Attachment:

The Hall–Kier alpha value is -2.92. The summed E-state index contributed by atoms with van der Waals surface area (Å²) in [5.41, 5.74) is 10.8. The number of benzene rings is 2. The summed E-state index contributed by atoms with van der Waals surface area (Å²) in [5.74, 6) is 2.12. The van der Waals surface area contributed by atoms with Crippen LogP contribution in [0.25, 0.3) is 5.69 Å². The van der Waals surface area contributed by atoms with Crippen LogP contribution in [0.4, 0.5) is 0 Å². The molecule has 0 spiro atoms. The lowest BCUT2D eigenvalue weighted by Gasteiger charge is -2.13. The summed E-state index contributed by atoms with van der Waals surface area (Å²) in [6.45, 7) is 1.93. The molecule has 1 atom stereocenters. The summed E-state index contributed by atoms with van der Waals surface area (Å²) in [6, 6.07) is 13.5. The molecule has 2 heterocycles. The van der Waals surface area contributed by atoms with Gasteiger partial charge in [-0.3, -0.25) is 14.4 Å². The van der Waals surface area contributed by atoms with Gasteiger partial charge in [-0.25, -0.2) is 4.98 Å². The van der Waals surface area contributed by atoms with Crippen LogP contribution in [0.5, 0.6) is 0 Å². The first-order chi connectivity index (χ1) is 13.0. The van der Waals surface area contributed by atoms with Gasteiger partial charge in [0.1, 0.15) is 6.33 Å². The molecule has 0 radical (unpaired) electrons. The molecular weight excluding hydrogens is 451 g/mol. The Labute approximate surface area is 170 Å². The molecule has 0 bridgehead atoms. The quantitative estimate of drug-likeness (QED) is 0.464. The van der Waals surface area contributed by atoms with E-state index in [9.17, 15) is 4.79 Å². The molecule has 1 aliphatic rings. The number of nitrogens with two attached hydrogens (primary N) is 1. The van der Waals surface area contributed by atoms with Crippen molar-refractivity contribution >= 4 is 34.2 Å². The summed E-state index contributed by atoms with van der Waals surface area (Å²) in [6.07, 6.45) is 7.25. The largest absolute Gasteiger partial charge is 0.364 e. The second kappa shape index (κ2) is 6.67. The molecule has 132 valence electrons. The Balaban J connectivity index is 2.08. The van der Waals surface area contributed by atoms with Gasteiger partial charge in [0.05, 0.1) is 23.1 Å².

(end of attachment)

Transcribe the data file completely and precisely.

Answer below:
The Hall–Kier alpha value is -2.92. The summed E-state index contributed by atoms with van der Waals surface area (Å²) in [5.41, 5.74) is 10.8. The number of benzene rings is 2. The summed E-state index contributed by atoms with van der Waals surface area (Å²) in [5.74, 6) is 2.12. The van der Waals surface area contributed by atoms with Crippen LogP contribution in [0.25, 0.3) is 5.69 Å². The van der Waals surface area contributed by atoms with Crippen LogP contribution in [0.4, 0.5) is 0 Å². The molecule has 0 spiro atoms. The lowest BCUT2D eigenvalue weighted by Gasteiger charge is -2.13. The summed E-state index contributed by atoms with van der Waals surface area (Å²) in [6.45, 7) is 1.93. The molecule has 1 atom stereocenters. The summed E-state index contributed by atoms with van der Waals surface area (Å²) in [6, 6.07) is 13.5. The molecule has 2 heterocycles. The van der Waals surface area contributed by atoms with Gasteiger partial charge in [-0.3, -0.25) is 14.4 Å². The van der Waals surface area contributed by atoms with Gasteiger partial charge in [-0.25, -0.2) is 4.98 Å². The van der Waals surface area contributed by atoms with Crippen LogP contribution in [0.5, 0.6) is 0 Å². The first-order chi connectivity index (χ1) is 13.0. The van der Waals surface area contributed by atoms with Gasteiger partial charge in [0.1, 0.15) is 6.33 Å². The molecule has 0 radical (unpaired) electrons. The molecular weight excluding hydrogens is 451 g/mol. The Labute approximate surface area is 170 Å². The molecule has 0 bridgehead atoms. The quantitative estimate of drug-likeness (QED) is 0.464. The van der Waals surface area contributed by atoms with E-state index in [9.17, 15) is 4.79 Å². The molecule has 1 aliphatic rings. The number of nitrogens with two attached hydrogens (primary N) is 1. The van der Waals surface area contributed by atoms with Crippen molar-refractivity contribution >= 4 is 34.2 Å². The summed E-state index contributed by atoms with van der Waals surface area (Å²) in [6.07, 6.45) is 7.25. The largest absolute Gasteiger partial charge is 0.364 e. The second kappa shape index (κ2) is 6.67. The molecule has 132 valence electrons. The Balaban J connectivity index is 2.08. The van der Waals surface area contributed by atoms with Gasteiger partial charge in [0.05, 0.1) is 23.1 Å².